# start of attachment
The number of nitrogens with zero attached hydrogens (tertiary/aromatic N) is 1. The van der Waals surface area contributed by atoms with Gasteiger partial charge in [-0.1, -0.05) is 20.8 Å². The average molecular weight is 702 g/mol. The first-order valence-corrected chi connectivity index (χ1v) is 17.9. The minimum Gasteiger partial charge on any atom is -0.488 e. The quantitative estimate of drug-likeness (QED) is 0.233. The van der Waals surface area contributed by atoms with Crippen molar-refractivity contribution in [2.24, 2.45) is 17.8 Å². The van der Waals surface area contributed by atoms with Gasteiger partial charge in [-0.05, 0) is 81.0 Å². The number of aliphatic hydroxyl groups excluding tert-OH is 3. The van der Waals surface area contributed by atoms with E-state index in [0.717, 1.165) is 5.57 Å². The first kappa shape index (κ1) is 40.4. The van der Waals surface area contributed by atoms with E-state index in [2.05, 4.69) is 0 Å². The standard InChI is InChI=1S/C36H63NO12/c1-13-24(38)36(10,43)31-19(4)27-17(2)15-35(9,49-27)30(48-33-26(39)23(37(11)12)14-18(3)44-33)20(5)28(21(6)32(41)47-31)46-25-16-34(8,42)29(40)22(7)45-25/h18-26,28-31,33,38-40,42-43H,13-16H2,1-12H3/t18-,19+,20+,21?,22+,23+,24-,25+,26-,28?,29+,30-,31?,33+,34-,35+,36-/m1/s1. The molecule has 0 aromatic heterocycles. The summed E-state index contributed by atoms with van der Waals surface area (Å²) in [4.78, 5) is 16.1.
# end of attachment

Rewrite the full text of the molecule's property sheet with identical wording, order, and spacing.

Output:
The number of nitrogens with zero attached hydrogens (tertiary/aromatic N) is 1. The van der Waals surface area contributed by atoms with Gasteiger partial charge in [-0.1, -0.05) is 20.8 Å². The average molecular weight is 702 g/mol. The first-order valence-corrected chi connectivity index (χ1v) is 17.9. The minimum Gasteiger partial charge on any atom is -0.488 e. The quantitative estimate of drug-likeness (QED) is 0.233. The van der Waals surface area contributed by atoms with Crippen molar-refractivity contribution in [2.24, 2.45) is 17.8 Å². The van der Waals surface area contributed by atoms with Gasteiger partial charge in [-0.05, 0) is 81.0 Å². The number of aliphatic hydroxyl groups excluding tert-OH is 3. The van der Waals surface area contributed by atoms with E-state index in [0.717, 1.165) is 5.57 Å². The first kappa shape index (κ1) is 40.4. The van der Waals surface area contributed by atoms with E-state index in [2.05, 4.69) is 0 Å². The standard InChI is InChI=1S/C36H63NO12/c1-13-24(38)36(10,43)31-19(4)27-17(2)15-35(9,49-27)30(48-33-26(39)23(37(11)12)14-18(3)44-33)20(5)28(21(6)32(41)47-31)46-25-16-34(8,42)29(40)22(7)45-25/h18-26,28-31,33,38-40,42-43H,13-16H2,1-12H3/t18-,19+,20+,21?,22+,23+,24-,25+,26-,28?,29+,30-,31?,33+,34-,35+,36-/m1/s1. The molecule has 0 aromatic heterocycles. The summed E-state index contributed by atoms with van der Waals surface area (Å²) in [4.78, 5) is 16.1.